ZX Spectrum 128K[edit]

The pre-release versions of Doom were published for ZX Spectrum with 128 Kb of RAM at 1996 and 1997.[9][10]

Commodore VIC-20[edit]

In 2013, a version of Doom was ported to the Commodore VIC-20. Due to hardware limitations, this port requires a 32 kB RAM expansion cartridge.[11]

Portable devices[edit]

Nintendo DS[edit]

A port of PrBoom was written for the Nintendo DS. PWADs and DEH patches are supported, but only by creating a separate file with arguments to load the them on startup. Wi-Fi network play is supported when using a PrBoom server set up on a PC.[12]

Digita OS[edit]

DOOMD was a port released for FlashPoint Technology Inc.'s Digita operating system running on digital cameras. The port is based directly on the 1997 source code release. Both Doom 1 and 2 IWADs are supported. Custom WADs are supported, but no selection interface has been implemented.[13][14]

iPod[edit]

A hack allowed 5th generation iPods to run a port of Doom.[15] It is also possible to run Doom on iPods running Rockbox's Rockdoom plugin (based on PrBoom). This requires installing Rockbox on a supported device, then installing Rockdoom, and finally copying the WAD file of the game to run. This makes Doom available on virtually all devices supported by Rockbox - but the actual implementation, restricted controls, device's power and screen can make it unplayable.

Android[edit]

Several ports of Doom exist for Android. Among the most basic ones, AnDoom and Doom Touch closely emulate the original,[16][17] while Doom GLES offers OpenGL ES accelerated graphics.[18] Also available is a port of PRBoom which offers network multiplayer.[19]

Sony Ericsson[edit]

Sedoom is an open source port of the doom engine for Sony Ericsson phones, based on the siedoom port. All normal IWADs are supported, as well as loading custom wads.[20]

Symbian[edit]

A port named C2Doom was made to run on S60 and S80 phones. Cooperative and deathmatch multiplayer for up to four players is supported over Bluetooth.[21]

Zune and Zune HD[edit]

Two ports have been released to run on Zune devices using OpenZDK. One for the Zune HD, and the other for third generation Zunes and lower.[22][23]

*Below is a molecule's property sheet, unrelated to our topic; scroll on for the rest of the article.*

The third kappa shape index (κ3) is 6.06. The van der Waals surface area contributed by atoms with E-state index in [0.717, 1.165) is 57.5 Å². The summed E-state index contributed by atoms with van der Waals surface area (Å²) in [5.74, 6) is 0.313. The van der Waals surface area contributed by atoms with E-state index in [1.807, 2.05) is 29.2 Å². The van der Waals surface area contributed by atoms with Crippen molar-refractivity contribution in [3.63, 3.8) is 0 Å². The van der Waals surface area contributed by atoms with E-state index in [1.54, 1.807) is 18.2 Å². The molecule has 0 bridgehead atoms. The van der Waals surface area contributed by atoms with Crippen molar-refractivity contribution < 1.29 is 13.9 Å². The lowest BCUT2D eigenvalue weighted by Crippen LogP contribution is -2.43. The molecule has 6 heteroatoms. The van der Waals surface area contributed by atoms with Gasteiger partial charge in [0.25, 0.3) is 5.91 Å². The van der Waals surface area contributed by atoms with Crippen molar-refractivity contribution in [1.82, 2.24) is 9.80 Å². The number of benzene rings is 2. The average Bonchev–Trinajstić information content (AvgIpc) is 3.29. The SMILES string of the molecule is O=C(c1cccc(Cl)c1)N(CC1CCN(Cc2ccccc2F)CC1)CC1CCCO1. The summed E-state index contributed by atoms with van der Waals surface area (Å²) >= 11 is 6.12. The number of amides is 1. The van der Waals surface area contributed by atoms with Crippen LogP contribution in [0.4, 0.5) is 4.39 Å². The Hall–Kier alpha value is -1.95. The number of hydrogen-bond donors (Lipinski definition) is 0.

TI-Nspire Series[edit]

A source port to the TI-Nspire graphing calculators was created, titled nDoom. It is a direct port of the original Doom engine, and as a result supports all IWADS and PWADS that were designed for the original executable. Support for Heretic: Shadow of the Serpent Riders and HeXen was added.[24]

Other ports[edit]

These Doom source ports have the characteristic of running on virtual machines such as the Java Virtual Machine or Adobe Flash while still being based on the Doom engine's source code. Due to the nature of the latter, some of these ports have opted for using automatic parsing of C code (such as Adobe Alchemy), while others have adopted a major rewrite.

Adobe Flash[edit]

The most well-known version of Doom that does not run directly on native code is the Doom Triple Pack,[25] written in Adobe Alchemy and ActionScript. It is essentially a direct translation of the original C source into compiled Adobe Alchemy bytecode, which allows it to run in recent versions of the Adobe Flash Player.

Java[edit]

In the past, there have been several unsuccessful attempts to produce a Doom source port in Java such as DoomCott[26] or the Stark Engine,[27] which were either abandoned or never gained enough functionality to be properly called source ports. The only active Java Doom project as of 2010 is Mocha Doom,[28] a pure Java implementation of Doom with features similar to modern Doom source ports and direct compatibility with the original game data.

Doom 3 mod[edit]

A mod was made for Doom 3 that allows the player to run the original Doom using an in-game terminal. The mod, called "Terminal Doom", is based on the 1997 source code release, and constitutes an experiment on Doom 3's interactive surfaces. All retail and shareware releases of Doom are supported by this port.[29][30]

References[edit]

  1. ^ Carmack, John (1997-12-23). "doomsrc.txt". Doom source code release notes. id Software. Retrieved 2008-10-23. 
  2. ^ "Doom is Dead". IGN. 1999-04-20. Retrieved 2008-10-30. 
  3. ^ iPhone Doom Classic Progress Report
  4. ^ dengine.net Doomsday Engine website: about, news, builds, wiki, forums.
  5. ^ Maarten Goldstein (May 28, 2000). "csDoom Out". Shacknews. 
  6. ^ "Online Multiplayer Doom, Doom 2, and Quex Quest". odamex.net. 2013-02-19. Retrieved 2013-02-19. 
  7. ^ "Multiplayer Doom Over the Internet - Skulltag". Skulltag.net. 2010-01-28. Retrieved 2010-01-28. 
  8. ^ It was one of the most advanced ports and was best suited for multiplayer because of its free Client-Server model.Gillon, Keiron (October 27, 2009). "Doom With A Thirty-Two: Skulltag". Rock, Paper, Shotgun. 
  9. ^ "Doom at World of Spectrum". 
  10. ^ "Doom for ZX Spectrum at Youtube". 
  11. ^ "Video: Doom for the Commodore VIC-20". 
  12. ^ http://dsdoom.com/
  13. ^ Dedicated Doom handheld hacked from an old digital camera
  14. ^ http://www.visi.com/~xevious/mamed/readmed.htm
  15. ^ Doom ported to the iPod - Engadget
  16. ^ Doom Touch at Play Store
  17. ^ AnDoom at Play Store
  18. ^ Doom GLES Doom GLES at Play Store
  19. ^ PRBoom at Play Store
  20. ^ http://forums.se-nse.net/topic/48785-sedoom/page__p__660601&#entry660601?s=d2d0541b799696fa7c878ed67c7c56a0
  21. ^ Doom for S60 and S80 Phones.
  22. ^ http://www.zuneboards.com/forums/showthread.php?t=50582
  23. ^ http://www.zuneboards.com/forums/showthread.php?t=51403
  24. ^ http://tiplanet.org/forum/archives_voir.php?id=3889
  25. ^ Doom Triple Pack
  26. ^ Doomcott, with broken Java Applet.
  27. ^ Stark engine, archived page.
  28. ^ Mocha Doom official Sourceforge project page
  29. ^ http://doom3.filefront.com/file/Terminal_DOOM_Demo;42285
  30. ^ http://battleteam.net/tech/fis/

External links[edit]